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Within the Antilles, Cuba has a peculiarly diverse fossil avifauna. However, information on this avifauna is scattered among the specialized literature. Here I provide an updated annotated taxonomic list of the fossil birds from Cuba. This list includes 35 taxa, of which 17 are endemic, 12 actually extirpated, and 6 are undefined species identified only to genus level. The list is richly diverse in raptors with varied adaptations, including giant owls with limited flight and four large barn-owls, all with anatomical adaptations that suggest pronounced ground-dwelling. The raptor list includes five hawks, five falcons, and three vultures. There are also records of an egret, a stork, a crane, a snipe, and a nighthawk. Most species seem to have become extinct in Cuba, probably during the Late Holocene. Resumen · Lista de la avifauna fósil de Cuba Cuba tiene una avifauna fósil peculiarmente diversa. No obstante, la información taxonómica al respecto se encuentra dispersa en la literatu-ra especializada. Se presenta aquí una lista actualizada sobre la taxonomía de la avifauna fósil de Cuba, reconociéndose 35 taxones extintos, incluyendo 17 endémicos y 12 taxones localmente extinguidos o extirpados y 6 taxones identificados solo al nivel de género. Entre la fauna extinguida conocida prevalecen las aves rapaces, incluyendo búhos gigantes, lechuzas y, un teratornítido con adaptaciones que indican capa-cidades nulas o limitadas de vuelo. Además, hay cinco gavilanes, cinco halcones y tres buitres. También se registran una grulla, una cigüeña, una garza, un alcaraván y otras aves que se han extinguido localmente, posiblemente durante el Holoceno tardío o periodo colonial. Lista de la avifauna fósil de Cuba Cuba tiene una avifauna fósil peculiarmente diversa. No obstante, la información taxonómica al respecto se encuentra dispersa en la literatura especializada. Se presenta aquí una lista actualizada sobre la taxonomía de la avifauna fósil de Cuba, reconociéndose 35 taxones extintos, incluyendo 17 endémicos y 12 taxones localmente extinguidos o extirpados y 6 taxones identificados solo al nivel de género. Entre la fauna extinguida conocida prevalecen las aves rapaces, incluyendo búhos gigantes, lechuzas y, un teratornítido con adaptaciones que indican capacidades nulas o limitadas de vuelo. Además, hay cinco gavilanes, cinco halcones y tres buitres. También se registran una grulla, una cigüeña, una garza, un alcaraván y otras aves que se han extinguido localmente, posiblemente durante el Holoceno tardío o periodo colonial.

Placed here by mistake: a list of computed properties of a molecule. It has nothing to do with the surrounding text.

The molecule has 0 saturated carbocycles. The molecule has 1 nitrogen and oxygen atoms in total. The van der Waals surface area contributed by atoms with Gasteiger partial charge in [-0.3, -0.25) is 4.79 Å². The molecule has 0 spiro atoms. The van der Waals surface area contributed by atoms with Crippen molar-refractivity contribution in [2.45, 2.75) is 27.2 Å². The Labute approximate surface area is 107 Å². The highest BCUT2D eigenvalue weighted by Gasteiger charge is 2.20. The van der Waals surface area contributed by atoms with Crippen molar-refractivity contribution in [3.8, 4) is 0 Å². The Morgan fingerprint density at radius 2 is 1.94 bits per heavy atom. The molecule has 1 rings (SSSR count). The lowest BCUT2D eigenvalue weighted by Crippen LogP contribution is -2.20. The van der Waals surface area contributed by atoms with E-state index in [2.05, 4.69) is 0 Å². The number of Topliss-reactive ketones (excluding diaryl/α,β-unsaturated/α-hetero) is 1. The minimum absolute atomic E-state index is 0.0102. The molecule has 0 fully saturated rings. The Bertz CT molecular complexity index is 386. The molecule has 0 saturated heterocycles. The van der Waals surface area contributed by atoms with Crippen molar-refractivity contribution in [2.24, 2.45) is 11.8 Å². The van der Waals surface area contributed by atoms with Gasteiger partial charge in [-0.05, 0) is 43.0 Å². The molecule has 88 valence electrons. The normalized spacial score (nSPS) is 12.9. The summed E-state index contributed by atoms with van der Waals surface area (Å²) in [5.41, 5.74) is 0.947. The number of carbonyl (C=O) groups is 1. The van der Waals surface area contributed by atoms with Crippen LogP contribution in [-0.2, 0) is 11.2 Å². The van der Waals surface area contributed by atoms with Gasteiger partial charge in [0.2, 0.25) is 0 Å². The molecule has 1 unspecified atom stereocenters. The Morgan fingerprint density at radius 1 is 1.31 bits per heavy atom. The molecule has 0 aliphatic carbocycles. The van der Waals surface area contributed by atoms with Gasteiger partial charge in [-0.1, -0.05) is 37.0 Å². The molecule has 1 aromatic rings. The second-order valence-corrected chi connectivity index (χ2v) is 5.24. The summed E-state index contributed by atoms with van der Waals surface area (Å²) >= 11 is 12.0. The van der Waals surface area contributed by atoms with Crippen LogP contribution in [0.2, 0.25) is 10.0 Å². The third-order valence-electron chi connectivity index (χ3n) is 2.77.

... Macaws of the genera Ara, Primolius, Orthopsittaca and Cyanopsitta form a monophyletic group (Tavares et al. 2006, Schirtzinger et al. 2012 comprising 13 species distributed across Central America and northern South America. Although no macaws exist in the West Indies today, accounts written by early travellers and settlers suggest that macaws were present in the region in historical times, with some 15 species having been identified (Williams & Steadman 2001, Wiley & Kirwan 2013. However, the majority of these species are known only from very vague accounts and the existence of several of these putative species has been refuted (Olson 2005, Wiley & Kirwan 2013. ...
... Although no macaws exist in the West Indies today, accounts written by early travellers and settlers suggest that macaws were present in the region in historical times, with some 15 species having been identified (Williams & Steadman 2001, Wiley & Kirwan 2013. However, the majority of these species are known only from very vague accounts and the existence of several of these putative species has been refuted (Olson 2005, Wiley & Kirwan 2013. Furthermore, the natural distribution of macaws on the Antilles is obscured by the extensive trade in parrots that historically occurred between the Caribbean and the South American continent, as well as among different islands. ...
... Furthermore, the natural distribution of macaws on the Antilles is obscured by the extensive trade in parrots that historically occurred between the Caribbean and the South American continent, as well as among different islands. Thus, many of the historical reports may refer to escaped cage birds (Olson & Ma ız L opez 2008, Wiley & Kirwan 2013. ...
Article
The Cuban Macaw Ara tricolor was a species of macaw native to Cuba and Isla de la Juventud in the Caribbean that became extinct in the 1860s. Morphologically it was similar to, but distinctively smaller than the large red macaws – Scarlet Macaw A. macao and Red-and-green Macaw A. chloropterus. A close affinity with the Scarlet Macaw has been suggested based on plumage similarities. In this study we use complete mitochondrial genome sequences to examine the phylogenetic position of the Cuban Macaw. Our results do not indicate a sister-species relationship with the Scarlet Macaw, but place the Cuban Macaw sister to the two red species and the two large green macaws, the Military Macaw A. militaris and the Great Green Macaw A. ambiguus. Divergence estimates suggests that the Cuban Macaw separated from this group approximately 4 million years ago. This article is protected by copyright. All rights reserved.